Retaining and sustaining Black teachers

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Micia Mosely, Founder and Director of the Black Teacher Project  (Courtesy of Micia Mosely)

When Micia Mosely connected with her former student who had become a teacher, she thought, “I don’t want what happened to me to happen to her.” As a Black teacher in San Francisco, her former student was struggling with burnout and considering leaving the profession altogether. Like Mosely had when she was a young teacher, her former student was falling victim to what former U.S. Secretary of Education John King calls the “invisible tax” put on educators of color. “There is so much that's expected of us relative to being the liaison between Black families and schools, and really to do a lot of invisible and uncompensated work,” said Mosely. 

Their shared story reflects the experiences of many Black educators and highlights an equally concerning Black teacher shortage nested within the national teacher shortage. In response to the “push out factors” that often burden Black educators, Mosley founded the Black Teacher Project (BTP), an organization that supports the shrinking population of Black teachers through leadership-focused professional development to ensure their schools are liberatory learning environments.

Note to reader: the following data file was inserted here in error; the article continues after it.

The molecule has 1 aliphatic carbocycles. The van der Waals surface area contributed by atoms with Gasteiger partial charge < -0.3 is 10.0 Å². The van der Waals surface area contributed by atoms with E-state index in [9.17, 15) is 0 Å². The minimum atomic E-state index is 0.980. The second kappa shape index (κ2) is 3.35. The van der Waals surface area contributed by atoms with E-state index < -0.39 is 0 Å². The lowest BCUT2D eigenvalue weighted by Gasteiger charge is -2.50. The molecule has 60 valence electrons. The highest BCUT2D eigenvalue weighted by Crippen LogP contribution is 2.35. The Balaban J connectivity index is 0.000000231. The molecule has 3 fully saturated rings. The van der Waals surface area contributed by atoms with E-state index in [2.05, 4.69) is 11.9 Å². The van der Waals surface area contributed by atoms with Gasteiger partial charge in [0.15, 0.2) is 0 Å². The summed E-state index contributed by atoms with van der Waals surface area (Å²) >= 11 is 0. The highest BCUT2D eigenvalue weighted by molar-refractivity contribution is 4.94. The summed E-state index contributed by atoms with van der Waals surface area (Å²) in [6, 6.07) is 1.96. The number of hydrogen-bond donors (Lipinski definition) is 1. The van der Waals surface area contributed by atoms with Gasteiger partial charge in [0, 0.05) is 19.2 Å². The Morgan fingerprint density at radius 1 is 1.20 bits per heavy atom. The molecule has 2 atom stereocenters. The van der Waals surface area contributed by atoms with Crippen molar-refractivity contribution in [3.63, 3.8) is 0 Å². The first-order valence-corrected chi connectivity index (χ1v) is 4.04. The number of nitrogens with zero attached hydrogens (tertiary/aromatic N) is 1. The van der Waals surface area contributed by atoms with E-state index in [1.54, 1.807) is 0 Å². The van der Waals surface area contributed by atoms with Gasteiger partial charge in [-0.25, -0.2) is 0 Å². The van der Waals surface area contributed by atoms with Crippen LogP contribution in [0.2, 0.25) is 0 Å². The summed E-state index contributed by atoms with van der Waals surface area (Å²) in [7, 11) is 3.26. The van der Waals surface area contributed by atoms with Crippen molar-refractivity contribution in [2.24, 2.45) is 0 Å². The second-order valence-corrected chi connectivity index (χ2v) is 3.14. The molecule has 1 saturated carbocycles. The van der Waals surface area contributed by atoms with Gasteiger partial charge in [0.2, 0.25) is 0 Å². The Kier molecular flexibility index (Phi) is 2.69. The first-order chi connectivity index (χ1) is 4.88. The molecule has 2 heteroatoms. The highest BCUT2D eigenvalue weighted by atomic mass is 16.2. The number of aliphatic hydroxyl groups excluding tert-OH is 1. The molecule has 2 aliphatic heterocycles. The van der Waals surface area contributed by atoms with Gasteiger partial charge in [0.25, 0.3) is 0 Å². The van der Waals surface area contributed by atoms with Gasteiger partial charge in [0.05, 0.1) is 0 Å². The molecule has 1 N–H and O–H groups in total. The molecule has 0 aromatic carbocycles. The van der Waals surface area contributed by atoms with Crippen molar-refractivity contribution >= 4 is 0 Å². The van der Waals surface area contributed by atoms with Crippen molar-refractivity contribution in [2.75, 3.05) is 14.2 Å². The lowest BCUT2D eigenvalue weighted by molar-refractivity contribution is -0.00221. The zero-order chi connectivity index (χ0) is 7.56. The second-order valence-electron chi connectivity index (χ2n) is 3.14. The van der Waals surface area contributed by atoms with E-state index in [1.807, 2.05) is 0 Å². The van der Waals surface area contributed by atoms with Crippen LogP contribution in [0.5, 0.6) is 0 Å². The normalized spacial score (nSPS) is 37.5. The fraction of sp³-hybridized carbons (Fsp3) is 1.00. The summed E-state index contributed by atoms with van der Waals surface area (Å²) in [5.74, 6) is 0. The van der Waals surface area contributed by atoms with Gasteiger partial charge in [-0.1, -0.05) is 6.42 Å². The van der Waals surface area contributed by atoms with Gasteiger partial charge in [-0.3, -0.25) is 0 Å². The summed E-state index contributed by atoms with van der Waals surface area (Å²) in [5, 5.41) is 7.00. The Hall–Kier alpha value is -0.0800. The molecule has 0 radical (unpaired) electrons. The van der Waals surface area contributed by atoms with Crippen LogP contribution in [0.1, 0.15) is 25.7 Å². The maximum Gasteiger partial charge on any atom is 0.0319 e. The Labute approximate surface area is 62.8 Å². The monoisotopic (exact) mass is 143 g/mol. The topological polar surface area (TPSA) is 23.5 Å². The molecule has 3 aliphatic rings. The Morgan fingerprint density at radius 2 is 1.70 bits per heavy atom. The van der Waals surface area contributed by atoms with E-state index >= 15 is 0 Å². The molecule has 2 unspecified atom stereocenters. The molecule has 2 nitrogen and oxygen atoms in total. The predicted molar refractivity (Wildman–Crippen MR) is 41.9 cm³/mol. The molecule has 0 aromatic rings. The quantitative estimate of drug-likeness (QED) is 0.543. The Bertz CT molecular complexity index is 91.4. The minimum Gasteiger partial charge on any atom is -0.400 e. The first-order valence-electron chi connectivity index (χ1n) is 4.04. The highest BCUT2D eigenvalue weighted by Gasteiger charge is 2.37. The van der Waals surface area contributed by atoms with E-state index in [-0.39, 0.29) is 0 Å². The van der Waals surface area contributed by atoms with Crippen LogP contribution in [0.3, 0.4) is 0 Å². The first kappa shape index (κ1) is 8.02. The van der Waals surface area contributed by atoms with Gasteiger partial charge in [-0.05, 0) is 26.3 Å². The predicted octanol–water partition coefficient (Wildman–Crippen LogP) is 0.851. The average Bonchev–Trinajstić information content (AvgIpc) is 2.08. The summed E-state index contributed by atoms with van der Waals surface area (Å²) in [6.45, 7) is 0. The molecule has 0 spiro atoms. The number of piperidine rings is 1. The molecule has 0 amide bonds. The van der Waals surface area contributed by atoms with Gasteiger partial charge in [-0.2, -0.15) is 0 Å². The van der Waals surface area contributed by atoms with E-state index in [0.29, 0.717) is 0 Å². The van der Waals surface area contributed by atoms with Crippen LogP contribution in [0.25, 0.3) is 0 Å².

“Every Student Deserves a Black Teacher,” BTP’s slogan, draws from research that shows students of all races/ethnicities have more favorable views of Black teachers and evidence showing Black teachers’ high expectations for Black students leads to better learning outcomes. Their vision is that “every student will benefit from the diversity, excellence, and leadership of an empowered Black teaching force” and for Black teachers to work in environments that appreciate all of their gifts.

“When we think about non-black students, for many, the only interaction they'll have with a Black person who is in authority and has a knowledge base greater than theirs is in the classroom,” said Mosely.